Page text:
Partly of Spanish origin, Anais Nin was also of Cuban, French and Danish descent. She was born in Paris and spent her childhood in various parts of Europe. Her father left the family for another woman, which shocked Anais profoundly and was the reason for her mother to take her and her two brothers to live in the United States. Later Anais Nin moved to Paris with her husband, and they lived in France from 1924 to 1939, when Americans left on account of the war. She was analysed in the 1930s by Rene Allendy and subsequently by Otto Rank, with whom she also studied briefly in the summer of 1934. She became acquainted with many well-known writers and artists, and wrote a series of novels and stories. Her first book - a defence of D. H. Lawrence - was published in the 1930s. Her prose poem, House of Incest (1936) was followed by the collection of three novellas, Winter of Artifice (1939). The quality and originality of her work were evident at an early stage but, as is often the case with avant-garde writers, it took time for her to achieve wide recognition. The international publication of her Journals won her new admirers in many parts of the world, particularly among young people and students. Her novels, Ladders to Fire, Children of the Albatross, The Four-Chambered Heart, A Spy in the House of Love and Seduction of the Minotaur were first published in the United States between the 1940s and the 1960s, and eventually gathered in Cities of the Interior. She also wrote a collection of short stories, Under a Glass Bell. In the 1940s she began to write erotica for an anonymous client, and these pieces are collected in Delta of Venus and Little Birds (both published posthumously). Penguin also publish A Woman Speaks, a collection of lectures and interviews; Journal of a Wife,/i>, the third volume of The Early Diary of Anais Nin, 1923-1927; In Favour of the Sensitive Man and Other Essays; and, most recently, The Early Diary 1927-1931, which is the fourth volume of her diary. Henry and June, a chronicle of her passionate involvement with Henry Miller and his wife June Mansfield, and Incest are the new volumes of the 'unexpurgated diary' of Anais Nin, distinguishable from her previously published volumes by the references to both her husband and her love life. Her books have been translated into twenty-six languages around the world. During her later years Anais Nin lectured frequently at universities throughout the USA. In 1973 she received an honorary doctorate from Philadelphia College of Art and in 1974 was elected to the National Institute of Arts and Letters. She died in Los Angeles in 1977.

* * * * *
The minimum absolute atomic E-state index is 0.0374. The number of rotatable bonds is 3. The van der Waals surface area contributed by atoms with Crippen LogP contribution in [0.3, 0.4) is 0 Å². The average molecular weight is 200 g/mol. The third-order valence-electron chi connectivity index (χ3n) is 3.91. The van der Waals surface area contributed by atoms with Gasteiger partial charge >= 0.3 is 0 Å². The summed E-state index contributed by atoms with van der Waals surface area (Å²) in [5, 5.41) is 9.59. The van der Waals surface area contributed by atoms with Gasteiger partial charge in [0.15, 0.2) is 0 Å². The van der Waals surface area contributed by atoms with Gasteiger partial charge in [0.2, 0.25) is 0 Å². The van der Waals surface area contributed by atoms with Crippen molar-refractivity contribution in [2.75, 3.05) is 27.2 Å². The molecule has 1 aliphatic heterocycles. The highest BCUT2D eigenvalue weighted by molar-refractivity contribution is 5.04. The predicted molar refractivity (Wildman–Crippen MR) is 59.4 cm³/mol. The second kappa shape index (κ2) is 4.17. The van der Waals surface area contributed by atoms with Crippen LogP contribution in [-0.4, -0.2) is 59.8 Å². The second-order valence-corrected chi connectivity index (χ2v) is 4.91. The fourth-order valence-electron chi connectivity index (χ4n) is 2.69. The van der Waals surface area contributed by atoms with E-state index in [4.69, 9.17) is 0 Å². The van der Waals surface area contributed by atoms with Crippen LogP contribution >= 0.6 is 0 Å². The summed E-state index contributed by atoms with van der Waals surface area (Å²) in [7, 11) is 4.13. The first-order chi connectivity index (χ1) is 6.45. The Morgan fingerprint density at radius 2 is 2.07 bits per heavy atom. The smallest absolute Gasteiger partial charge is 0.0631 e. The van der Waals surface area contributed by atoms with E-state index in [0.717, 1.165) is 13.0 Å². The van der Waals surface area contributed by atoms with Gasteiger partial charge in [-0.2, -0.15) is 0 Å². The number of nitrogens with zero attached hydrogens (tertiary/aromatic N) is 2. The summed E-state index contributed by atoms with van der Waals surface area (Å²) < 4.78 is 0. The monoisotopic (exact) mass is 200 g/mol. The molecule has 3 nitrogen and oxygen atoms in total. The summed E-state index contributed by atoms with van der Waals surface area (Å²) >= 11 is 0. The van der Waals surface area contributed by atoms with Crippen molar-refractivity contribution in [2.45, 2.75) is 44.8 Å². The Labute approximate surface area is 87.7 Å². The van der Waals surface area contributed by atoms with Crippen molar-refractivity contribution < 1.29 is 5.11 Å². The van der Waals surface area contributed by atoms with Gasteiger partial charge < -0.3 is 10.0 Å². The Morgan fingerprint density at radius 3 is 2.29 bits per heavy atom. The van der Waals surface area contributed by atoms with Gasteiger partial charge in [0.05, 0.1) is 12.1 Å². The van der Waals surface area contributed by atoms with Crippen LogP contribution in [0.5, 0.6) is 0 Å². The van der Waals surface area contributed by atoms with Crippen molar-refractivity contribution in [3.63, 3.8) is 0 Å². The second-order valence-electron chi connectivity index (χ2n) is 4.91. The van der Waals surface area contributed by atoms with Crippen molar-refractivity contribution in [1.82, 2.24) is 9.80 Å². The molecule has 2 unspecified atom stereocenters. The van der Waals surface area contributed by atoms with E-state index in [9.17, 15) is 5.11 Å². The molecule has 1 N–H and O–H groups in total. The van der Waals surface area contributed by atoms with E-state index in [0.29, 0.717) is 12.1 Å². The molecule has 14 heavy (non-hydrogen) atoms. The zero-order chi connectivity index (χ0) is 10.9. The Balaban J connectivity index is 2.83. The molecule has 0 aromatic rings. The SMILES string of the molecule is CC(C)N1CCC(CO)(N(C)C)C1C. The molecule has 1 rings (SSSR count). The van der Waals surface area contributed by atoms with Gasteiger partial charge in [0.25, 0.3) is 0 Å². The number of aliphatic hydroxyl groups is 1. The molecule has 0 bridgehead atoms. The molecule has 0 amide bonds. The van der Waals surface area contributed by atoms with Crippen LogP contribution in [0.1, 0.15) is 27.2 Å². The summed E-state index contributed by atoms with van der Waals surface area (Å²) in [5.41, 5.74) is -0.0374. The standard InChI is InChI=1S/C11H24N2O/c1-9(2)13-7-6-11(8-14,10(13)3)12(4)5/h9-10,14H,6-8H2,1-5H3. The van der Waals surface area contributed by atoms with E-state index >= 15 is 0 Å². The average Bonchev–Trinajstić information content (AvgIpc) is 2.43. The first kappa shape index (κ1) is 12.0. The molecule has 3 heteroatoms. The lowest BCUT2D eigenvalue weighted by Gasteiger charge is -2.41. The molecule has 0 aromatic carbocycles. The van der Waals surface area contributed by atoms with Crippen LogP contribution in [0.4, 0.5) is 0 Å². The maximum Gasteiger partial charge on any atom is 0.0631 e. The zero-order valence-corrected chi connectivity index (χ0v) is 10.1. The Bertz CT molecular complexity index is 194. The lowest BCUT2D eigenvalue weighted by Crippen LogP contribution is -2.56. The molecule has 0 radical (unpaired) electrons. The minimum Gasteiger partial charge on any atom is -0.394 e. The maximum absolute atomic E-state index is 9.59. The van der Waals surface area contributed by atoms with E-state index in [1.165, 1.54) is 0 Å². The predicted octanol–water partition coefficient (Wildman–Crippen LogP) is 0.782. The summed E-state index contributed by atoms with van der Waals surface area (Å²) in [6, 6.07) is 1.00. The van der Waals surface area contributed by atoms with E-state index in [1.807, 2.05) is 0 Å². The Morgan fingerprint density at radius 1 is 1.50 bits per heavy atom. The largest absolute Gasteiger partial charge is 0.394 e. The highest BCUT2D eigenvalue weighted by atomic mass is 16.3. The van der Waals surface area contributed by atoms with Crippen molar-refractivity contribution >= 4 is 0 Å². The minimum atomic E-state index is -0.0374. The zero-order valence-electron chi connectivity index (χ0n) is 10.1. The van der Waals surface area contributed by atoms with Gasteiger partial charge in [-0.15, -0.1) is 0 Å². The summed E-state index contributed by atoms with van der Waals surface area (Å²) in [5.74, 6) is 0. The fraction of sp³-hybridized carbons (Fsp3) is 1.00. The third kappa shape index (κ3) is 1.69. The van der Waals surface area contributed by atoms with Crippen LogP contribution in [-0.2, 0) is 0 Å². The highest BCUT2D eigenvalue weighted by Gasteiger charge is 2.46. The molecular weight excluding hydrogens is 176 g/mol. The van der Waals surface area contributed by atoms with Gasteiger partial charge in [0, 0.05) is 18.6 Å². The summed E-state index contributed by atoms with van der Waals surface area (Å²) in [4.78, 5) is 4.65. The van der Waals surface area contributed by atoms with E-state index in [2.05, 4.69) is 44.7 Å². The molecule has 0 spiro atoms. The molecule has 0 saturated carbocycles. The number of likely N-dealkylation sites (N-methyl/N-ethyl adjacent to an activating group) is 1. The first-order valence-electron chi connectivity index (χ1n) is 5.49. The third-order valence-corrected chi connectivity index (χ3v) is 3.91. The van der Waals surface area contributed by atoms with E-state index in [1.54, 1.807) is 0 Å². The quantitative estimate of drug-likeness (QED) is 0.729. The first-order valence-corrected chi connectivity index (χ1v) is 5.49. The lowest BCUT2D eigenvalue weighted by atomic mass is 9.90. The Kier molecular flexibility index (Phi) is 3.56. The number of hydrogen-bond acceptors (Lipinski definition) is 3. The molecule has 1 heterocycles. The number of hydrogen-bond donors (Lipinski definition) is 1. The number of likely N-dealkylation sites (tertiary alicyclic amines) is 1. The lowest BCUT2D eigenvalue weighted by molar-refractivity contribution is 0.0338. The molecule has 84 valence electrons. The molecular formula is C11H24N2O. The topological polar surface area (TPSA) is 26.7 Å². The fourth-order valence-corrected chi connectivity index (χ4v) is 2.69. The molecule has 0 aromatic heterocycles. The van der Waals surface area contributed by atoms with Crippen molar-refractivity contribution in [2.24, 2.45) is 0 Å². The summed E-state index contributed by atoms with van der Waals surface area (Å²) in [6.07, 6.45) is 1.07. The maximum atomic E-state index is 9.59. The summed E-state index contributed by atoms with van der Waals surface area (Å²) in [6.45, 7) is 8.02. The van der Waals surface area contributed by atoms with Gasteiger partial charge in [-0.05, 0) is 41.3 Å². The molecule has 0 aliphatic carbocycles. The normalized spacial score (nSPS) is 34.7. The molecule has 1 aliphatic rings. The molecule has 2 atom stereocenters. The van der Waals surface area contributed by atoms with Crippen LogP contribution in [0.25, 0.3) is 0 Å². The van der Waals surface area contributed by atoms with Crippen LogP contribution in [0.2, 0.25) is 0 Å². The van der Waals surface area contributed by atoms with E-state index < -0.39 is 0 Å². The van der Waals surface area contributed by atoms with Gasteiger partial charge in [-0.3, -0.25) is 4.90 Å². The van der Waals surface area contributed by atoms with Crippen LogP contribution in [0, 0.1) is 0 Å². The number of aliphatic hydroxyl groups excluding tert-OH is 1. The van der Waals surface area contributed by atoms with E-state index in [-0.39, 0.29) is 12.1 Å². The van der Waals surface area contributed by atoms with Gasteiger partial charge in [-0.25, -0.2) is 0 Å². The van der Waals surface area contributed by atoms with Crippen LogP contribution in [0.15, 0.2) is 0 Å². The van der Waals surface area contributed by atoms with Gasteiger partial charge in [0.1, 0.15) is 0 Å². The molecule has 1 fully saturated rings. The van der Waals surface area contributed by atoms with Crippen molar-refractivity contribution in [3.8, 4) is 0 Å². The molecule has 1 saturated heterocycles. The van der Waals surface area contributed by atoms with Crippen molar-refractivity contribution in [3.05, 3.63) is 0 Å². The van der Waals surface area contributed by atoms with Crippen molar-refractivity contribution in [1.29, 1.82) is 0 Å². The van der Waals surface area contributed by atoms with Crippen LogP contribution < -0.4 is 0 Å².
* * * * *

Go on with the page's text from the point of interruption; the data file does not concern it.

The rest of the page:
The unknown client who paid Anais Nin a dollar a page back in the 1940s to write erotica got his money's worth and to spare. After all, erotica is pornography with class, and Nih gives full measure of both: one feels her women who disrobe to some impetuous command were dressed in Paris, if not by Mainbocher at least in a Schiaparelli copy. Women wore garters then and men had buttons to their flies, articles now almost lost to the erotic imagination, as zippers and body stockings, too, will someday succumb to the march of progress. Nin boned up on Krafft-Ebing and the Kama Sutra to write these sensual episodes, and few rooms in the house of Eros are left unvisited, from pedophilia to sado-masochism. The truth is that she does it very well: slightly tongue-in-cheek, supremely unabashed - a woman of good family kicking up her French heels. This caviar was long denied the general public; once, no doubt, because of the puritanic temper of the times, and later because Nin feared that the words she wrote to order for a man (who proscribed poetry) would not throw any light on feminine sexuality. Luckily, she had second thoughts and released these pages before her recent death, and the only regret is that she won't be around to observe the delight they'll occasion. (Kirkus Reviews)